Games Meet Metal: Skyrim: The Riff Review

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Thursday, January 12, 2012

Skyrim: The Riff Review

Writen by Nathan Werp, aka Riff



Guarantee: this review will have absolutely no "arrow to the knee" jokes whatsoever. Maybe a mace to the head, a sword to the junk, or a lockpick unfairly jammed up someone's unfortunate hoo haa. Knees and arrows have no place here, dammit!





Skyrim starts you out in a rather uncomfortable position: en route to your beheading. Sitting next to you is Ulfric Stormcloak, a fellow who committed murder by killing the high king of Skyrim with the power of his voice. Shouted the poor guy to pieces, they say. You arrive at your final resting place, where you'll have the ability of choosing your appearance, race, sex, and stat bonuses. Then you'l be ready to roll heads with the rest of the executed  gang. Just as the executioner's ax is about to drop, it suddenly turns into OH SHIT DRAGON moment, as the first flying lizard seen in centuries decides to say hello by razing hell all over. Ulfric escapes in the confusion, and you decide it would also be wise to make a bee line out of town and to somewhere that isn't being burnt to the ground.



When you finally escape town is when you finally get into the real meat of the game: exploration. Go anywhere, literally. Just about everywhere is open in the game. There is one main quest, but the real addiction comes from all the sidequesting you'll be doing to collect money and experience. Want to become a thief? Head over to Riften and search out the Thieve's guild. All up on your magic? Hit up Winterhold's College of magic. Enjoy killing? The Dark Brotherhood has a spot open for you. How about joining in the civil war between the Imperial army and the Ulfric-lead Stormcloak clan? Join a side and help them bring victory to their enemies. No matter what, the choice is yours.



Eventually, you will return to the main fodder of the game, which is dealing with the reborn dragon problem, and trying to find out how to stop it. You'll discover that you are the Dragonborn, one of the few people ever to live with a natural ability to absorb dragon souls once they are dead. This also leads to learning your own shouts, or Thu'ums as they're called. These range from simple pushing and speed bursts, to fire and ice yells. You'll eventually be able to call dragons to your aid, or bind them so they stay on the ground where you can kill them a lot easier.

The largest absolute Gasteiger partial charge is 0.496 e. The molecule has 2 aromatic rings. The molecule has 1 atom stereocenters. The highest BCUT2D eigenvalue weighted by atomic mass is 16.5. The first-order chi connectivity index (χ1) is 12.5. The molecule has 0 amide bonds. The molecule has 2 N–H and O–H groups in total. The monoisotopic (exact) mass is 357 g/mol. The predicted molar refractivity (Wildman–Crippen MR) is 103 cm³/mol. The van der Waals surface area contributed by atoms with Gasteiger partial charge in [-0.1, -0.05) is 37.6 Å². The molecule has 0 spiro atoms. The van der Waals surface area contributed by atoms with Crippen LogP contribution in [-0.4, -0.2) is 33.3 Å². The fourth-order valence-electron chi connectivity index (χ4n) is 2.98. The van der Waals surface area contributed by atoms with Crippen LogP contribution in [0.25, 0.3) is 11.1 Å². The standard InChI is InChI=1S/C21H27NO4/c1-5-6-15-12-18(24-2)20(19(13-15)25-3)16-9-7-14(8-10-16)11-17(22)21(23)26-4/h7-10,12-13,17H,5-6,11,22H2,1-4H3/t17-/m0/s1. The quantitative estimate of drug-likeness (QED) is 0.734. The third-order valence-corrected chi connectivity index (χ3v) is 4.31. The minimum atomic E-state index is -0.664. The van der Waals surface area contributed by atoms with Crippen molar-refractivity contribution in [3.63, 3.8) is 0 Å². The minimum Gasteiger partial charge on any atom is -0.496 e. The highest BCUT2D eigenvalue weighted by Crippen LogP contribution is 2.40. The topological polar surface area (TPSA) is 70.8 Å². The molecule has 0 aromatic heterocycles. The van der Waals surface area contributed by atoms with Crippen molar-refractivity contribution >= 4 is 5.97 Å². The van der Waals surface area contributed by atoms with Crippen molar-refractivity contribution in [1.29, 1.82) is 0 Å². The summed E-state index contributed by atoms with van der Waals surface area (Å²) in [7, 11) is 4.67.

As you're doing the whole adventuring thing, you may get into quite the battle. Say, against a group of bandits or a rather vicious frost troll. Then, in the thick of it all, BAM! The whole game locks up on you! And that's the biggest downfall of this wonderful gem: the BUGS! Some have become the occasional internet meme, but these are no joke. Falling through the world, hideous slow down, stuck in objects, sloppy frame rate. While these glitches only happen on an occasional basis, they can be damn near game breaking. One glitch locked me out of a full quest, as my partner was teleported way past a room where he was supposed to magically move a stone so that we could travel on together. No stone moved, no hope for the townsfolk. Sorry, Downstar. Looks like you're just gonna have to suffer hideous nightmares forever.



So, Skyrim. What a beautiful, majestic, eye-gasmic, completely bug ridden masterpiece. Honestly, you have this game where it's the best and worst game of the year. At it's best, Skyrim is an adventure that can blow away most standard rpg's of the day. At it's worst, it's a lagging, clippy shithole that's committed to not letting you advance at all. Thankfully, the good outweighs the bad by a significant margain, but when the bugs do appear, you start wishing the game had another month or two in the oven.

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